William Legge reveals why it's so hard to buy an underwriting agency

William Legge reveals why it's so hard to buy an underwriting agency | Insurance Business Australia

William Legge reveals why it's so hard to buy an underwriting agency

William Legge (pictured), general manager of the Underwriting Agencies Council (UAC), said business is booming for underwriters.

“I’m approached about six or seven times a week by people who are looking to either buy into or buy an underwriting agency,” he said.

He said M&A (mergers and acquisitions) firms are the ones looking to buy, an assertion supported by recent Insurance Business articles on the topic of M&A insurance.

Steven Torresan, director of mergers & acquisitions for Willis Towers Watson, told IB that some capacity providers are in the situation where they are unable to issue a policy because they have written too much business for the year.

“It’s something I’ve never seen in the market in the close to 10 years I’ve been doing this,” said Torresan.

Read more: M&A insurance rates double in six months

“So it’s definitely a sellers’ market at the moment because nobody really wants to sell unless you’re about to retire or drop dead,” said Legge with refreshing forthrightness.

For the UAC and its members, the foreseeable end of COVID-19 lockdowns is another reason to be upbeat. For the first time in two years, the UAC can be optimistic about holding all seven of its underwriting expos.

After managing to stage the Norwest Sydney Underwriting Expo in November, Legge is busy finalizing the agenda for their biggest annual event: the Sydney Underwriting Expo, scheduled to take place in February 2022.

“The Sydney Expo in February is our main and biggest expo when underwriters look to bring out new products,” he said.

Surprisingly, the UAC was able to hold this year’s Sydney Expo – between lockdowns.

“We actually snuck that in in February,” he said. “We were very lucky and were on tender hooks all the time. It was huge but we were nervous that it wouldn’t go ahead until we actually started!”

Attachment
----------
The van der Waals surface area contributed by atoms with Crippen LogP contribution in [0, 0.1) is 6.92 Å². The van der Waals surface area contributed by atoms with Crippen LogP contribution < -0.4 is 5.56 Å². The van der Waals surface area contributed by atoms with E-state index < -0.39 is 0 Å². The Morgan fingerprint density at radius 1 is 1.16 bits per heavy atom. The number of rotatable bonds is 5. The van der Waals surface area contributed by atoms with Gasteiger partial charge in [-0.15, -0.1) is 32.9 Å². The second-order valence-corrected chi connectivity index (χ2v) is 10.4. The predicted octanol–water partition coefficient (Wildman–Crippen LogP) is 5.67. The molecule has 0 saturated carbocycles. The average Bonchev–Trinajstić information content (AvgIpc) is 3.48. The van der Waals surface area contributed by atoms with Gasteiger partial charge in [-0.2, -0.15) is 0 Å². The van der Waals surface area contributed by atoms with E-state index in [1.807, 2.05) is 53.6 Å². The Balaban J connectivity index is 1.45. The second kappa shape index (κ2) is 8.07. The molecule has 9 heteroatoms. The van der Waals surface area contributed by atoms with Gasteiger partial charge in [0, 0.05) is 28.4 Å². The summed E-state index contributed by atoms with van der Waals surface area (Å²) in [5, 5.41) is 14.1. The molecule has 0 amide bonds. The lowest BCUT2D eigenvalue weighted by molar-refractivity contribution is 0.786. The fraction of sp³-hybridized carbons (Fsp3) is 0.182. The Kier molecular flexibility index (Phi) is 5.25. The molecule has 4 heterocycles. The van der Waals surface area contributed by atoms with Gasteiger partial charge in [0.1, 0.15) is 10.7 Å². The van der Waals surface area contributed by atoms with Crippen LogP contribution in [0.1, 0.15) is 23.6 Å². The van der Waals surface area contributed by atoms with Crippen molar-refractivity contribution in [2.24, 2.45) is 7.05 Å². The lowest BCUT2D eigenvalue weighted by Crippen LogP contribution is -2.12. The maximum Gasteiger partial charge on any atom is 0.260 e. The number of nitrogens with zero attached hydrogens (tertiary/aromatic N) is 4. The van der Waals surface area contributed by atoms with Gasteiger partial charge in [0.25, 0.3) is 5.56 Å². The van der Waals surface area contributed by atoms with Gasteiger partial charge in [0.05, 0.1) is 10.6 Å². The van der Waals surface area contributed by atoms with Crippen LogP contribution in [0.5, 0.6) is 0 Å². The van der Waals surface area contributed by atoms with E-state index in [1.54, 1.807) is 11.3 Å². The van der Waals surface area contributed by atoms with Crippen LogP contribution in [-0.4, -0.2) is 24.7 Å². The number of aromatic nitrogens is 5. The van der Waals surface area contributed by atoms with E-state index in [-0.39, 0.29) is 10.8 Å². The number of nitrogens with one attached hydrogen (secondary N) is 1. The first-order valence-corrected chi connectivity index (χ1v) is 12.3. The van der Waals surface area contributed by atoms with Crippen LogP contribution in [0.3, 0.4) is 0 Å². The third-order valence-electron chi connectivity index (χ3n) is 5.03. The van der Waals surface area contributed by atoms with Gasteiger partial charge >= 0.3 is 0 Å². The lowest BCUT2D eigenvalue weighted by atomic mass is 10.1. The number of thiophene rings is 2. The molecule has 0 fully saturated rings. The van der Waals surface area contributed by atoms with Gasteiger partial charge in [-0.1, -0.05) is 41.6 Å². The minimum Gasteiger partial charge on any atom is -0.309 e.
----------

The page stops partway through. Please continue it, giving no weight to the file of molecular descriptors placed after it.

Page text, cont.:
In 2022, the UAC is aiming to stage its usual annual round of one expo in all of the mainland state capitals, plus several regional events. Simply because of its smaller market, Tasmania has its Hobart Expo every second year.

In 2019, the last time the UAC held seven expos in one year, nearly 4,000 brokers attended, most of them at the main event in Sydney.

“The reason we do expos for our members is because the insurance companies have much, much, much more money than we do,” he said. “So, for an individual underwriting agency to try and get around to seeing a decent number of brokers, outside the ones who he or she normally deals with, is an expensive if not difficult task. So, the idea of these expos is that we go to central places and the brokers come to us.” 

Legge said it’s ideal for brokers who can see what’s new in the marketplace and also chat with underwriters they might want to do business with.

The UAC managing director attends all of the expos. He said at the recent Norwest Sydney Expo in Parramatta cyber products continued to take centre stage.

“The development of cyber products has been the main game this calendar year, I think,” he said. “Mainly because of all the COVID inspired working from home which has forced a lot of businesses, both insurance and also general business, to really look at their systems, ensure that the systems are secure and also, of course, from the other side of the coin, there are the scammers all trying to hack in.”

Legge said it’s been interesting to watch the broadening of the wording for the cyber liability covers since cyberattacks became an issue about seven years go.

“When you start off with a cover, you think what the cyber exposure is and what the risks are that the client will need cover for, but as the global market develops and goes more and more into digitisation that’s when the other side of the coin comes in,” he said.

That other side of the coin is the hackers who are improving their abilities too.

“As they [the hackers] develop their skills then our members, or the insurers, have to develop the wording to either exclude what is currently not insurable or expand the existing cover to actually take notice of what is happening and what protections they can offer,” he noted.

He said cyber is the most active of all of the policies at the moment because of businesses having to deal with the COVID inspired increase in remote work and working from home.

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However, Legge is impressed with how his membership of underwriters is taking up the challenge.

“There are always new ideas and products coming through because our membership is very proactive and entrepreneurial,” he said. “That’s really the critical issue and why the industry is so successful and has had such enormous growth over the last few years.”

He expects the growth to continue because, he said, underwriters know their product, know their market and are flexible in their thinking.

“Which means that when a broker comes to our underwriters with an idea, or if they’ve had their policy cancelled by an insurance company who they’ve been with for years - and if they come to our members asking for help - our members will actually work with the broker because they’ve got the knowledge and the capability and the flexibility of mind to say, ‘Well, I can’t do exactly what you want because it’s just not economical. However, if your client and yourself are prepared to come two degrees this way, we can do something.’,” he said.

Legge said that sort negotiability makes the UAC’s members attractive to the insurance broker world.